“What’s happened to my boy?”
A devoutly Catholic couple (Dean Jagger and Helen Hayes) are happy to visit with their two Korea-bound sons (Richard Jaeckel and James Young), but distressed when their third son, John (Robert Walker), shows up late and appears to reject his family’s morals. Could a stranger (Van Heflin) Jagger and Hayes meet during a fender-bender actually be investigating Walker for subversive activities?
Genres, Themes, Actors, and Directors:
- Cold War
- Dean Jagger Films
- Helen Hayes Films
- Leo McCarey Films
- Play Adaptation
- Richard Jaeckel Films
- Robert Walker Films
- Small Town America
- Suffering Mothers
- Van Heflin Films
Leo McCarey — best known for helming a variety of audience favorites, including Duck Soup (1933), The Awful Truth (1937), Love Affair (1939) [as well as its remake An Affair to Remember (1957)], and Going My Way (1944) — also directed this Cold War-era curiosity, notorious for being Robert Walker’s last film before his premature death at just 32 years old. It’s too bad things went awry for this flick, given it starts off with a surprisingly powerful punch, nicely highlighting the tensions that can arise between parents and their grown children when their political and/or religious views have diverged:
— a phenomenon that’s never gone away, and is perhaps at a current zenith. Hayes’ performance (her first on-screen in nearly two decades) is heartwarming and natural; indeed, all the actors were apparently asked to improvise, with a resulting authenticity that feels rare in a film of this kind (though apparently it drove Walker crazy; see TCM’s detailed article for more information on this and other aspects of the film’s production).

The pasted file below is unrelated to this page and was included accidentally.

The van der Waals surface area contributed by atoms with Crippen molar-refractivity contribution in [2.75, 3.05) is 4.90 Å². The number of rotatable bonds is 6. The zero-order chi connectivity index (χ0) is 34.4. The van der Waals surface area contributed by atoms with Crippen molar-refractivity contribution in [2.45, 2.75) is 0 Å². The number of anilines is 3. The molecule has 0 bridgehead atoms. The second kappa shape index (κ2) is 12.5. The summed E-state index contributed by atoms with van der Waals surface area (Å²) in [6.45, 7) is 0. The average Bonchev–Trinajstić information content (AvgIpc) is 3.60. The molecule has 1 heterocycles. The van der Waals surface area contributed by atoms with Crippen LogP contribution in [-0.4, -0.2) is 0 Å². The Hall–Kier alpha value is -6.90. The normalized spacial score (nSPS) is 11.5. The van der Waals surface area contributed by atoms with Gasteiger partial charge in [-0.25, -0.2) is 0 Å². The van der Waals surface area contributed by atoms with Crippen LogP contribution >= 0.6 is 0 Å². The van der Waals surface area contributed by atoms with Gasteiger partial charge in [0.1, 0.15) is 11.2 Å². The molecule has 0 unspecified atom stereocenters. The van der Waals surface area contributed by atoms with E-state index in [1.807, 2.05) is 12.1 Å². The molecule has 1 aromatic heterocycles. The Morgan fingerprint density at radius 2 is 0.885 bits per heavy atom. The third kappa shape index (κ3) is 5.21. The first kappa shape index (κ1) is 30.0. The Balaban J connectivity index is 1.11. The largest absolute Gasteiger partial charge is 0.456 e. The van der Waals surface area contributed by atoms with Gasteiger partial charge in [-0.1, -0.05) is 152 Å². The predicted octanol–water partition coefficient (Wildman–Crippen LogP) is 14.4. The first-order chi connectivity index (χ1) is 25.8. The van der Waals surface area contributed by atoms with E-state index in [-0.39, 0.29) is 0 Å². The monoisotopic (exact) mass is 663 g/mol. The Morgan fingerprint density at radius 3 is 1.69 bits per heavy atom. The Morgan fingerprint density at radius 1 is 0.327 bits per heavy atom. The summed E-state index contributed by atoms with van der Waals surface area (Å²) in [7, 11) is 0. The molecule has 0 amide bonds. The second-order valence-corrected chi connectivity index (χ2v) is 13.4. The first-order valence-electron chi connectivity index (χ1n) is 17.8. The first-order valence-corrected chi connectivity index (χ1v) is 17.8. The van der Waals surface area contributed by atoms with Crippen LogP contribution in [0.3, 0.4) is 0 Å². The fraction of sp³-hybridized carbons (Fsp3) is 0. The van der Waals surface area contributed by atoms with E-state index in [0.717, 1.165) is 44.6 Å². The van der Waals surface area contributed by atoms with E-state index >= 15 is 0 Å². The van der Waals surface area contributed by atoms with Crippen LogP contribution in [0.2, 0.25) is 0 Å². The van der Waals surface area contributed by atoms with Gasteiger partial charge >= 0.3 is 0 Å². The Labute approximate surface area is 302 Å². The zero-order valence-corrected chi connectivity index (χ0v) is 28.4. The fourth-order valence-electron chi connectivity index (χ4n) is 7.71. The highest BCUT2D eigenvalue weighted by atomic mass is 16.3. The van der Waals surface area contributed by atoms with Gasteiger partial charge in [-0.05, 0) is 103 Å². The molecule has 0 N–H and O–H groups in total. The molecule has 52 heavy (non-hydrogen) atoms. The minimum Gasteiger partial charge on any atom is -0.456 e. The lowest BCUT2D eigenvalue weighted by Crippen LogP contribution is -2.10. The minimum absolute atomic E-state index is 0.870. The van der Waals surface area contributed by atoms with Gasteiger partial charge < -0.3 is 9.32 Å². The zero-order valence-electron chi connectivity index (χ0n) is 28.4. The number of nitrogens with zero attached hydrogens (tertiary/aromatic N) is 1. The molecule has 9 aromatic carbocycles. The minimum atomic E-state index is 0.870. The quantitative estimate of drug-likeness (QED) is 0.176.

Unfortunately, the storyline about the Red Scare as an omnipresent force in the hearts and minds of small-town America suffers from lack of clarity and/or credibility in a couple of key areas — primarily the “coincidence” between Heflin’s “accidental” meeting with Hayes and Jagger and his true identity, as well as Walker’s critical involvement with an unseen female character shown only in a newspaper article. Meanwhile, the kludging in of footage of Walker from Strangers on a Train (1951) is decidedly jarring, as are (laughably so) the final moments taking place in a university hall. Again, this is too bad, since the film otherwise possesses some enduring power as a tale of generational divides, parental suffering, and Communist hysteria.
Redeeming Qualities and Moments:
- Helen Hayes as Lucille Jefferson
- Harry Stradling’s cinematography
No, but it’s worth a look for Hayes’ performance and for its historical noteworthiness. Listed as a Camp Classic (!) in the back of Peary’s book.